Qualities of Butternut
Fuzzy, soft, and nice to look at — woodworkers share their experiences with Butternut wood. December 12, 2008
I have an opportunity to purchase some butternut at a good price. Have not yet seen it but some is supposed to be good quality and some average. I'm not familiar with this wood at all - my supplier doesn't stock it. Need your thoughts and opinions on it - like it, hate it, machinability, etc.
(Furniture Making Forum)
From contributor A:
It's a very attractive wood and machines very easily. I like it a lot. What are you going to use it for? That might be the best guide as to whether it's a good purchase for you or not.
From Professor Gene Wengert, Sawing and Drying Forum technical advisor:
Butternut is quite soft and is prone to fuzzing when sanding. It is not highly desired for a lot of uses, but does find frequent use for carving, as its softness allows for easy carving. It glues well.
From the original questioner:
Thanks. I didn't have any specific uses in mind. A customer's father had some walnut that they wanted me to build some pieces from and he offered the butternut. Always worth checking out the unknown. If I was a carriage builder I'd jump on it.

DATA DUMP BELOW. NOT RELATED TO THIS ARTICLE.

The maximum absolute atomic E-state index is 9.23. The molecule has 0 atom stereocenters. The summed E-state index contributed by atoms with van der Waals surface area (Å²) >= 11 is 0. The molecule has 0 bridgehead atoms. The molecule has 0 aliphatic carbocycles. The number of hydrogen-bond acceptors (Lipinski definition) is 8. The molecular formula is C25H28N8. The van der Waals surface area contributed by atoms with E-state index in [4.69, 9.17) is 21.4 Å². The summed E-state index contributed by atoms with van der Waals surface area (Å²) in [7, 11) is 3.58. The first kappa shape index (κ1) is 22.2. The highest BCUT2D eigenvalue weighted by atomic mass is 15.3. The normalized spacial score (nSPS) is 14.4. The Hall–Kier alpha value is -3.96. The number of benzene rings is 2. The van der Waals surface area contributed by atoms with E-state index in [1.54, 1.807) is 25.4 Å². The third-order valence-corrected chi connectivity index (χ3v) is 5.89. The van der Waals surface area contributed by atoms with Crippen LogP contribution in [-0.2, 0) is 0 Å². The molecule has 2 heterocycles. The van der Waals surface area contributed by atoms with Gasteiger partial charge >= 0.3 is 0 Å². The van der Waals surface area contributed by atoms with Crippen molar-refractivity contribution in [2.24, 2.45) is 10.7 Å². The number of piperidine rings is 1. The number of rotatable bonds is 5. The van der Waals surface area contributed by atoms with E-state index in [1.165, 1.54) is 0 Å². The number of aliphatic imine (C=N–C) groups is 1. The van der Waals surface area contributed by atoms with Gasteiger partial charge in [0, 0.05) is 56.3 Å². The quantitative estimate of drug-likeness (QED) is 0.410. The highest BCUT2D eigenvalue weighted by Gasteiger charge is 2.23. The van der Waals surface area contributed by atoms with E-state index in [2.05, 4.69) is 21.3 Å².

From contributor Z:
This is a butternut kitchen we recently finished. The finish is just a clear with brown toner to even out the color. The columns, appliqués, and corbel were maple dyed and toned to match the butternut.
Like Gene said, the wood is very soft. The kitchen was a rustic look with knots and small imperfections, so if they do get minor dings or impressions, they will blend right in.
Click here for higher quality, full size image
From contributor W:
I agree with Doc as to its softness and fuzziness. The color is really nice, so use it on projects where that can be shown off. Do not use it in chairs. I made a simple side chair, shipped it to the customer, and the short grain in the back broke with no recognizable damage in the packaging. I made a second (customer demanded butternut even after my explaining), being extremely careful on shaping to keep the back and back legs straight grained.
Some refer to butternut as "white walnut," but it is nowhere near as strong.
From contributor S:
I use it all the time for carving and it carves very well. I would not use it to build furniture, but cabinet doors might be okay. It is quite soft and if you do dent it, you can use the damp cloth and iron trick and usually make the dents go away.
The comments below were added after this Forum discussion was archived as a Knowledge Base article (add your comment).
Comment from contributor O:
We use it extensively as an engineered door stile species. The core is LVL fir for stability and strength, the edges are 7/8" solid and the faces are 1/4" veneers. That is a great way to use a wood that is deemed too soft for such a usage!